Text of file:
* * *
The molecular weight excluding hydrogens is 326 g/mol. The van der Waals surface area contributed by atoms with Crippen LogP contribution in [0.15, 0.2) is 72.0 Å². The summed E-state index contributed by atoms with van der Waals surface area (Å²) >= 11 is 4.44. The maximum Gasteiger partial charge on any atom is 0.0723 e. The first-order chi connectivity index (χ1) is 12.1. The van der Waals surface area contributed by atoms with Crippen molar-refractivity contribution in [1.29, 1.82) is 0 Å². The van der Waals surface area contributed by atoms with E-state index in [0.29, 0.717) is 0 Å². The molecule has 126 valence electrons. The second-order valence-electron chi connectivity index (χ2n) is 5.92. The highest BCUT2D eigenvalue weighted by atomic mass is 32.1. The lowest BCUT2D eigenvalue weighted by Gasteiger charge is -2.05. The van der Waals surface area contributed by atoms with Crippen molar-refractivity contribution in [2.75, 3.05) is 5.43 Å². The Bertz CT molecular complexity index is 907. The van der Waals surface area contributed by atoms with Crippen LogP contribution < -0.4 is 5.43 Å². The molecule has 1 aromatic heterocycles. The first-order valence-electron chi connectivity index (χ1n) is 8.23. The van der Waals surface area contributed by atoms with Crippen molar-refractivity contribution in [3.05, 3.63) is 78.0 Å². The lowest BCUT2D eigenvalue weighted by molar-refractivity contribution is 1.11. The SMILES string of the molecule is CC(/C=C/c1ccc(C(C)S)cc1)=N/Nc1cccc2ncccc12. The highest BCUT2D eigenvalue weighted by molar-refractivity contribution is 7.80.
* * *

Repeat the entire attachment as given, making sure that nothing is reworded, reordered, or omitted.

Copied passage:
The molecular weight excluding hydrogens is 326 g/mol. The van der Waals surface area contributed by atoms with Crippen LogP contribution in [0.15, 0.2) is 72.0 Å². The summed E-state index contributed by atoms with van der Waals surface area (Å²) >= 11 is 4.44. The maximum Gasteiger partial charge on any atom is 0.0723 e. The first-order chi connectivity index (χ1) is 12.1. The van der Waals surface area contributed by atoms with Crippen molar-refractivity contribution in [1.29, 1.82) is 0 Å². The van der Waals surface area contributed by atoms with E-state index in [0.29, 0.717) is 0 Å². The molecule has 126 valence electrons. The second-order valence-electron chi connectivity index (χ2n) is 5.92. The highest BCUT2D eigenvalue weighted by atomic mass is 32.1. The lowest BCUT2D eigenvalue weighted by Gasteiger charge is -2.05. The van der Waals surface area contributed by atoms with Crippen molar-refractivity contribution in [2.75, 3.05) is 5.43 Å². The Bertz CT molecular complexity index is 907. The van der Waals surface area contributed by atoms with Crippen LogP contribution < -0.4 is 5.43 Å². The molecule has 1 aromatic heterocycles. The first-order valence-electron chi connectivity index (χ1n) is 8.23. The van der Waals surface area contributed by atoms with Crippen molar-refractivity contribution in [3.05, 3.63) is 78.0 Å². The lowest BCUT2D eigenvalue weighted by molar-refractivity contribution is 1.11. The SMILES string of the molecule is CC(/C=C/c1ccc(C(C)S)cc1)=N/Nc1cccc2ncccc12. The highest BCUT2D eigenvalue weighted by molar-refractivity contribution is 7.80.